1. Biting into crunchy, healthy, delicious foods! What would fall be like without tasting those wonderfully crisp apples which fill up the produce section? Thank you teeth, for bringing us the best parts of every season!.
  2. Brightening smiles! What happens when we’re really, truly happy? We show our teeth in a great, big, genuine grin.
  3. Keeping us healthy! Studies have shown a strong correlation between tooth loss and malnutrition. That’s probably because healthy teeth play a large role in digesting food and in the ability to chew hard foods like vegetables and meat.
  4. Gum chewing! I hate dragon breath after meals, so I often pop a piece of sugarless gum in my mouth after chowing down. Without teeth, my gum chewing habit would be impossible!

Teeth give us all that and so much more. They take great care of us, so we should take care of them too! What are your favorite things about teeth?

Tooth Fairy Traditions

The losing of baby teeth marks a child’s growing up and can cause excitement (or sometimes concern) for many children. To celebrate this event many cultures have a “tooth fairy” figure who collects a child’s lost teeth in exchange for gifts or money.  In many parts of the world, including France, Spain and South America, the tooth fairy comes in the form of a mouse or rat who often leaves a small gift behind. Many Asian or African cultures throw, bury or hide baby teeth in various baby tooth rituals. In fact, the Tooth Fairy as we know her – a good fairy who leaves money under your pillow – only appeared in popular folklore around the turn of the century.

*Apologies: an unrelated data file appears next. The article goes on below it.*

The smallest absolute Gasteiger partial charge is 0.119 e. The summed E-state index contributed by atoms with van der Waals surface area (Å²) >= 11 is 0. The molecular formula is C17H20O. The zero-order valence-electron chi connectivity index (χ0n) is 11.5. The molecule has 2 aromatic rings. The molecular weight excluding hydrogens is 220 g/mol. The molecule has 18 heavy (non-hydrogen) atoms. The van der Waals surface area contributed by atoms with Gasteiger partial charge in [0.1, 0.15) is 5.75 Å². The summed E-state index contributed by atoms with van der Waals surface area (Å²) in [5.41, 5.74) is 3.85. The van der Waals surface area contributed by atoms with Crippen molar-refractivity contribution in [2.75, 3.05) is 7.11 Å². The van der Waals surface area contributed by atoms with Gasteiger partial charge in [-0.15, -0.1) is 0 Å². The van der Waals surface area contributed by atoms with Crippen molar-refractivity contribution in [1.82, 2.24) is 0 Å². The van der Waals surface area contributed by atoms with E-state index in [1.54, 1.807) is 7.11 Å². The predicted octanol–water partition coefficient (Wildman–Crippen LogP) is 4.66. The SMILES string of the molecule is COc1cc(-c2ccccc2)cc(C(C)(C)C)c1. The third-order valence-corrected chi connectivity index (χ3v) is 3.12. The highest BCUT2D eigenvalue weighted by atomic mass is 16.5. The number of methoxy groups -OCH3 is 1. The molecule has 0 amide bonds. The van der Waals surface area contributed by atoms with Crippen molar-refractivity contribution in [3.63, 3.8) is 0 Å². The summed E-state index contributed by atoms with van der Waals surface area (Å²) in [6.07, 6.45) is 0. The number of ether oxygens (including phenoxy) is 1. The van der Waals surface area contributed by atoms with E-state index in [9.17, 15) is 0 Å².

For more information about baby tooth traditions, see the free printable below sponsored by Delta Dental: Baby Tooth Traditions Around the World.

Resources for More Information

With so much (good and bad) content available on the web, finding the most accurate and up-to-date information can prove difficult. That’s why we at South Valley Pediatric Dentistry want to create a one-stop resource for parents seeking thorough, researched, scientific advice for their children’s all-around dental health. Our blog, SVPD Kids, contains articles with that goal in mind. In order to do so, our articles lean on information from expert sources and other dental writers. The following are some sources we’ve found helpful. They provide clear, concise and correct information geared toward parents who want to give their children the best dental care possible.